I traveled to the Arctic for The Nation this August, where I saw firsthand the drastic effects of global warming, but I needn’t have gone so far: living through yet another year that will almost certainly be the hottest year ever recorded, we can see global warming in the weather shifts happening all around us. We can see it in the California drought and the Syrian Civil War. We can see it next catastrophic flood or category five hurricane. All we need to do is open our eyes.
Meanwhile, politicians and business leaders are telling us that climate change is an opportunity for green growth. Other politicians are saying that it’s not real, or not caused by humans, or not something that’s relevant to political decisions. Other people are saying we can fix the problem: all we need to do is invest in their tech start-up. A raft of dubious propositions are on the table to deal with climate change and the problems of resource scarcity, inequality, political instability, and overpopulation that it exacerbates, from cap-and-trade schemes to cold fusion to dumping sulfur particles in the atmosphere to undeveloped carbon extraction machines, while countless bright-eyed optimists hold out hope that solar and wind power will somehow become reliable enough and profitable enough that the magic hand of the market will drive out fossil fuels and inspire the wholesale renovation of global energy infrastructure.
This month the 21st Conference of Parties for the United Nations Framework Convention on Climate Change (UNFCCC) will meet in Paris. These conferences, which have been happening since 1995, offer the best opportunity we have for global state action addressing climate change. They have, for the past two decades, failed: completely, predictably, repeatedly, spectacularly. Global coal consumption has increased from around five million short tons a year to around nine million short tons a year. Global oil consumption has increased from seventy million barrels a year to almost ninety million barrels a year. Carbon emissions have increased from around twenty-two billion tonnes a year to around thirty-two billion tonnes a year. The world has gotten hotter. This time, though, things are supposed to be different.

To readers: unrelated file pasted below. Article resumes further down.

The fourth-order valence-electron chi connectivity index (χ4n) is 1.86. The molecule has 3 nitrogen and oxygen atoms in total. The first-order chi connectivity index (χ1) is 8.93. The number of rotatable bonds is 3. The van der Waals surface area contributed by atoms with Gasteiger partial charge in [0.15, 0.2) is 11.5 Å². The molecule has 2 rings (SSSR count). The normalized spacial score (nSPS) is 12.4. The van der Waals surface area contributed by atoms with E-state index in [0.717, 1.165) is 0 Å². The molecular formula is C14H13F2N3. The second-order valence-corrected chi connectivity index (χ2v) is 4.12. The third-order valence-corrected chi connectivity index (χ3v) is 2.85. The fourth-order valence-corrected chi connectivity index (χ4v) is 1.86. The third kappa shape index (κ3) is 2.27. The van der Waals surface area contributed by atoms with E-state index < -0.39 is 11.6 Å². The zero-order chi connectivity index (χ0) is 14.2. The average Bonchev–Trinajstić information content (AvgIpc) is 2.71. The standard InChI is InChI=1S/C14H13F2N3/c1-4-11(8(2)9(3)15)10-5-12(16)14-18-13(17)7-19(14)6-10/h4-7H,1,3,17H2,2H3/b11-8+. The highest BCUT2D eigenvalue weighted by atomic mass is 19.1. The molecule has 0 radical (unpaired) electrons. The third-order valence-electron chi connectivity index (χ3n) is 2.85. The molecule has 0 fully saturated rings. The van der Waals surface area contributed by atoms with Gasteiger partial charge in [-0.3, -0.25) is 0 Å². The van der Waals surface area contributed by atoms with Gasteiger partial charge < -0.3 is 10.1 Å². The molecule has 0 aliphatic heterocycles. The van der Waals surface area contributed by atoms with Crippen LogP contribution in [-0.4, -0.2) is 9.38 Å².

Much of the groundwork for the negotiations that will take place there is already laid out. The 146 parties involved have submitted their “Intended Nationally Determined Contributions,” which are voluntary, non-binding commitments promised by countries to decrease carbon emissions by 2030. According to Christiana Figueres, UNFCCC Executive Secretary, “The INDCs have the capability of limiting the forecast temperature rise to around 2.7 degrees Celsius by 2100.” That means that even if all 146 parties involved keep to their commitments, which there’s no way of enforcing and has never happened yet, it’s still not enough to keep global warming below the 2-degree-Celsius tipping point beyond which risks of unstoppable, extinction-level global warming increase dramatically. Never mind the fact that the 2 degree Celsius limit was a bureaucratic fix which might already be too high.
Two years ago, I wrote an essay for the New York Times philosophy series The Stone titled “Learning How to Die in the Anthropocene.” I expanded that essay into a book that was published this fall by City Lights. The argument I make in both the essay and the book is that it’s already too late: we’ve failed to stop catastrophic global climate change, and none of the technological fixes or moribund political machinery we have to work with is going to fix it. What we need to do now is accept our failure and learn from it. We need to learn to adapt, make better decisions, and move rapidly to keep catastrophic climate change from turning into genocidal climate change. Not much has changed in the two years since I published that essay except that more conflicts have exploded across the globe, the oceans and atmosphere have continued to warm, and our political situation has grown more extreme, more dangerous, and more terrifying.